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The most popular cross-platform frameworks

Last week there was information that the number of releases of applications written using React Native has decreased significantly. But an interesting question remains – is React Native falling due to the fact that another framework takes over? Because of Flutter?

Here are the 5 most popular cross-platform frameworks for use in iOS and Android apps:

Contrary to popular belief, AppFigures writes , React Native is not the most popular non-native framework for mobile apps… React, while a powerful framework, has a very steep learning curve. Maybe this will improve over time, but for now it faces stiff competition from other platforms, as well as directly from Apple and Google, who are constantly making native development easier.

At the moment, the most popular non-native framework is Unity.

According to AppFigures, around 270,000 published apps and games (mostly games, of course) have been built with Unity. There are roughly 755,000 games on the App Store and Google Play , which means that Unity powers about a third of all mobile games.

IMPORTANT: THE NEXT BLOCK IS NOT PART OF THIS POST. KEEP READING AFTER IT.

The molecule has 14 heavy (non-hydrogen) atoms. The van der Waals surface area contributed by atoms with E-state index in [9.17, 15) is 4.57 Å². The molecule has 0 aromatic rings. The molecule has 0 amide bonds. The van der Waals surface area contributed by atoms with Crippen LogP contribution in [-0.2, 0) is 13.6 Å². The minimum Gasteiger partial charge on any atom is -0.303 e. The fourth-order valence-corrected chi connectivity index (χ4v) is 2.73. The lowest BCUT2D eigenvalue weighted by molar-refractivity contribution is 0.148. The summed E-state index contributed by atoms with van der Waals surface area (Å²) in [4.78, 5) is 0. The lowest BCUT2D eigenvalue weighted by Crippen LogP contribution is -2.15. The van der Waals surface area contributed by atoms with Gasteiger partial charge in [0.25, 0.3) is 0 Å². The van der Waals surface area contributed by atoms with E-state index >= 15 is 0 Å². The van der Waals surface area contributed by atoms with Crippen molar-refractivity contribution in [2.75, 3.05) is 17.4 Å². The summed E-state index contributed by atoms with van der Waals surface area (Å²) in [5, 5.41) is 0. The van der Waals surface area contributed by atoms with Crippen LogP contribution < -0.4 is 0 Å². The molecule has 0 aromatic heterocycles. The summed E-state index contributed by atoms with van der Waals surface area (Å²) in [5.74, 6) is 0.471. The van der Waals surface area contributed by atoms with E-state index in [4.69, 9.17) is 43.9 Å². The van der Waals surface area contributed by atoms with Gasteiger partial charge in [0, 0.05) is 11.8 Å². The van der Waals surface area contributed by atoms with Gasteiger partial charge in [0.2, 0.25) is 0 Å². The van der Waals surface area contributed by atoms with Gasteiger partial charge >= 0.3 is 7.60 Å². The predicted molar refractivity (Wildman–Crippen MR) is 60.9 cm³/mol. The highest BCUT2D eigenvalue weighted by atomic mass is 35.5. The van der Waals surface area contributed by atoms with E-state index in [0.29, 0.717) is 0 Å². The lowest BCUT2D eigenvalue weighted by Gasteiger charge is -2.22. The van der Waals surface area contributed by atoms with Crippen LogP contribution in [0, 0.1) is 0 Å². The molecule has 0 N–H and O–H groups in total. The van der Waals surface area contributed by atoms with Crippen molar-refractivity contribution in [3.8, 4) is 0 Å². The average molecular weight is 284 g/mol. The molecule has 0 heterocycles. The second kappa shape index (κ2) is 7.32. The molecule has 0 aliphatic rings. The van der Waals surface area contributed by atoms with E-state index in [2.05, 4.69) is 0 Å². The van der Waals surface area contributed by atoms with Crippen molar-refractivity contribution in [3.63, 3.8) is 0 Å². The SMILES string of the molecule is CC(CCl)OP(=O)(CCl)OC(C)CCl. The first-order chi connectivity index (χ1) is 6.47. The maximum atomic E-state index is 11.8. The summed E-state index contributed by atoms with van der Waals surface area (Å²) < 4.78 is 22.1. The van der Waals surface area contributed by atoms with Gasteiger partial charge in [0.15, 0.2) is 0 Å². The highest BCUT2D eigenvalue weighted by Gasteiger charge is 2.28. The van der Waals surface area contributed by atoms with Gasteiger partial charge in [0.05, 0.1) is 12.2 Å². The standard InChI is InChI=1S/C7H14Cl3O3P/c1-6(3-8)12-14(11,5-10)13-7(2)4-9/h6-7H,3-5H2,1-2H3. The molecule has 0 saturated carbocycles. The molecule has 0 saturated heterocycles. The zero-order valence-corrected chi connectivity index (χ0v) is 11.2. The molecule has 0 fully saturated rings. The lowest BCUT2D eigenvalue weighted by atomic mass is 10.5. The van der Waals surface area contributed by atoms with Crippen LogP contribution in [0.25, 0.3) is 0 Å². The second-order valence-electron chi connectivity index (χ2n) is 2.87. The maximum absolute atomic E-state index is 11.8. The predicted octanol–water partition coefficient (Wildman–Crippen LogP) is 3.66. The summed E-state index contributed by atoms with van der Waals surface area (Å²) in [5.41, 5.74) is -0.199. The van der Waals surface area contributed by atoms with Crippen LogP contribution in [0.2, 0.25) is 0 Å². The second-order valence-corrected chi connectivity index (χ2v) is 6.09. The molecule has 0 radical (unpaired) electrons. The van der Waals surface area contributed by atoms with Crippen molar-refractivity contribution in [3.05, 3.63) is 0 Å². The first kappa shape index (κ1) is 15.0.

Cordova comes in second with just over 260k apps and games (mostly apps). Cordova is very different from Unity, so there is no overlap or competition.

React Native is in third place and far behind, followed by Flutter, which is quite close.

Designed primarily for apps, Ionic ranks last on the list with just over 130,000 apps and games. This is about half of its closest “competitor”, but in general, even this figure looks impressive.

Now that we know where we are now, we can turn to the question “how did we get here?”.

Let’s count the number of applications released by years from each of these platforms. These numbers include all apps released during the year, including those that may have been removed for any reason, so the numbers may not exactly match the numbers shown above.

Looking at this diagram, you can understand that the “less non-native” Flutter won. However, for all five frameworks, fewer applications were released in 2022 than in 2021.

When comparing growth rates or, in this case, decline rates, React Native again did not appear at the top of the list. Topping the list of exits are Ionic and Cordova, which experienced the biggest drop in 2022. Given that Ionic runs on top of Cordova, this is logically related.

At the other end of the list is Flutter, which has fallen the least of the five in 2022, down just 19% year-on-year. It seems that Flutter has become mainstream in 2021 and it is unlikely that anything will stop its growth. So the answer to the very first question is probably this – yes, part of the fall of React Native is due to Flutter, but most of it is due to the general situation in the market.

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